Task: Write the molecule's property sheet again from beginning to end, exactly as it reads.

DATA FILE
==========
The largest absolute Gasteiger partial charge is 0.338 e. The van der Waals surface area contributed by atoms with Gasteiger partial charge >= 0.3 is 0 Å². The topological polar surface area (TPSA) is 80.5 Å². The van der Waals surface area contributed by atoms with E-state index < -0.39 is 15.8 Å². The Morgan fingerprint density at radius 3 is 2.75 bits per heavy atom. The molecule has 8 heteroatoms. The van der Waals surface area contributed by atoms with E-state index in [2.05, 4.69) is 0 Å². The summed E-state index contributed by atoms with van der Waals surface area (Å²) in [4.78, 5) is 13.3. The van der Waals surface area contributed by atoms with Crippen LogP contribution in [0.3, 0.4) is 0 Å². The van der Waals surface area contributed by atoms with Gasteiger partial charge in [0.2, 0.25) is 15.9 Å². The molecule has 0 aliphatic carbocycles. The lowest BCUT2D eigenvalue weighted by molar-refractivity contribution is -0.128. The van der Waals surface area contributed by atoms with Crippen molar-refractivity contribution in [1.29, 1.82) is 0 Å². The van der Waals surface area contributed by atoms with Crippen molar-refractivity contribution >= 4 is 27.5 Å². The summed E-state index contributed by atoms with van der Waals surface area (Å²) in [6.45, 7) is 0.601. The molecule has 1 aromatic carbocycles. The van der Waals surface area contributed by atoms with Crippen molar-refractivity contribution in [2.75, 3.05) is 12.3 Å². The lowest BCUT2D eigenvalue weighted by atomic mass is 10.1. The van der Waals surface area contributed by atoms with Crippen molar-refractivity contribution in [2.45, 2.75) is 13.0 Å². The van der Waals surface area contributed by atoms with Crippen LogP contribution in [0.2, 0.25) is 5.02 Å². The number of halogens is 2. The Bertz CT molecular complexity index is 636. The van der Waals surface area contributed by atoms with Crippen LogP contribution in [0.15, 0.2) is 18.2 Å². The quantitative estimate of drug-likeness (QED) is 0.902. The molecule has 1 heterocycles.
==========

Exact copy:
The largest absolute Gasteiger partial charge is 0.338 e. The van der Waals surface area contributed by atoms with Gasteiger partial charge >= 0.3 is 0 Å². The topological polar surface area (TPSA) is 80.5 Å². The van der Waals surface area contributed by atoms with E-state index < -0.39 is 15.8 Å². The Morgan fingerprint density at radius 3 is 2.75 bits per heavy atom. The molecule has 8 heteroatoms. The van der Waals surface area contributed by atoms with E-state index in [2.05, 4.69) is 0 Å². The summed E-state index contributed by atoms with van der Waals surface area (Å²) in [4.78, 5) is 13.3. The van der Waals surface area contributed by atoms with Crippen LogP contribution in [0.3, 0.4) is 0 Å². The van der Waals surface area contributed by atoms with Gasteiger partial charge in [0.2, 0.25) is 15.9 Å². The molecule has 0 aliphatic carbocycles. The lowest BCUT2D eigenvalue weighted by molar-refractivity contribution is -0.128. The van der Waals surface area contributed by atoms with Crippen molar-refractivity contribution in [1.29, 1.82) is 0 Å². The van der Waals surface area contributed by atoms with Crippen molar-refractivity contribution >= 4 is 27.5 Å². The summed E-state index contributed by atoms with van der Waals surface area (Å²) in [6.45, 7) is 0.601. The molecule has 1 aromatic carbocycles. The van der Waals surface area contributed by atoms with Crippen molar-refractivity contribution in [2.75, 3.05) is 12.3 Å². The lowest BCUT2D eigenvalue weighted by atomic mass is 10.1. The van der Waals surface area contributed by atoms with Crippen molar-refractivity contribution in [2.45, 2.75) is 13.0 Å². The van der Waals surface area contributed by atoms with Crippen LogP contribution in [0.2, 0.25) is 5.02 Å². The number of halogens is 2. The Bertz CT molecular complexity index is 636. The van der Waals surface area contributed by atoms with Crippen LogP contribution in [0.15, 0.2) is 18.2 Å². The quantitative estimate of drug-likeness (QED) is 0.902. The molecule has 1 heterocycles.